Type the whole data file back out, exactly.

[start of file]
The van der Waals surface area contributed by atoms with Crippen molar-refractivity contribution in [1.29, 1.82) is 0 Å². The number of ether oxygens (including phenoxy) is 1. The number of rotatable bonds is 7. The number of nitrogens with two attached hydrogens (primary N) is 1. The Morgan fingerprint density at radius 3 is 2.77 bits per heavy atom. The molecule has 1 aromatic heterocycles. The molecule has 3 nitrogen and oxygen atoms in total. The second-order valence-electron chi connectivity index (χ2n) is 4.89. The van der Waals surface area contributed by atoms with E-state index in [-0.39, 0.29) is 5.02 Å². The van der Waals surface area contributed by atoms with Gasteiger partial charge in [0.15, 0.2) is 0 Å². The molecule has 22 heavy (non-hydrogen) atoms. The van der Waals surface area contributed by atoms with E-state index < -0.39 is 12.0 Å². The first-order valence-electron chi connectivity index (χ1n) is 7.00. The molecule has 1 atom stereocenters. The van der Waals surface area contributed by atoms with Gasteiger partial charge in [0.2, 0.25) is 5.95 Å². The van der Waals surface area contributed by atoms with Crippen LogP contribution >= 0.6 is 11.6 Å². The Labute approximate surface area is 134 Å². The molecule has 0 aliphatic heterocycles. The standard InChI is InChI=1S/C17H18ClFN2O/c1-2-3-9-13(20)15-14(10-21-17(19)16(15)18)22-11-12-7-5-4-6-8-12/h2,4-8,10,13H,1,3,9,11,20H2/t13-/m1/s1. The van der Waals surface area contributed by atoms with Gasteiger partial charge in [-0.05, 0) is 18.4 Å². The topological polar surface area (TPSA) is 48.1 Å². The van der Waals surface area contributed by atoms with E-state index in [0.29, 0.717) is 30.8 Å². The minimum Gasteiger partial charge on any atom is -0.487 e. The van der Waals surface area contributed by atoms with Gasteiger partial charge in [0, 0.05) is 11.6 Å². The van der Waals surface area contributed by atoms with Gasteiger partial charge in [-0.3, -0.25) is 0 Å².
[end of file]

The van der Waals surface area contributed by atoms with Crippen molar-refractivity contribution in [1.29, 1.82) is 0 Å². The number of ether oxygens (including phenoxy) is 1. The number of rotatable bonds is 7. The number of nitrogens with two attached hydrogens (primary N) is 1. The Morgan fingerprint density at radius 3 is 2.77 bits per heavy atom. The molecule has 1 aromatic heterocycles. The molecule has 3 nitrogen and oxygen atoms in total. The second-order valence-electron chi connectivity index (χ2n) is 4.89. The van der Waals surface area contributed by atoms with E-state index in [-0.39, 0.29) is 5.02 Å². The van der Waals surface area contributed by atoms with Gasteiger partial charge in [0.15, 0.2) is 0 Å². The molecule has 22 heavy (non-hydrogen) atoms. The van der Waals surface area contributed by atoms with E-state index < -0.39 is 12.0 Å². The first-order valence-electron chi connectivity index (χ1n) is 7.00. The molecule has 1 atom stereocenters. The van der Waals surface area contributed by atoms with Gasteiger partial charge in [0.2, 0.25) is 5.95 Å². The van der Waals surface area contributed by atoms with Crippen LogP contribution >= 0.6 is 11.6 Å². The Labute approximate surface area is 134 Å². The molecule has 0 aliphatic heterocycles. The standard InChI is InChI=1S/C17H18ClFN2O/c1-2-3-9-13(20)15-14(10-21-17(19)16(15)18)22-11-12-7-5-4-6-8-12/h2,4-8,10,13H,1,3,9,11,20H2/t13-/m1/s1. The van der Waals surface area contributed by atoms with Gasteiger partial charge in [-0.05, 0) is 18.4 Å². The topological polar surface area (TPSA) is 48.1 Å². The van der Waals surface area contributed by atoms with E-state index in [0.29, 0.717) is 30.8 Å². The minimum Gasteiger partial charge on any atom is -0.487 e. The van der Waals surface area contributed by atoms with Gasteiger partial charge in [0, 0.05) is 11.6 Å². The van der Waals surface area contributed by atoms with Gasteiger partial charge in [-0.3, -0.25) is 0 Å².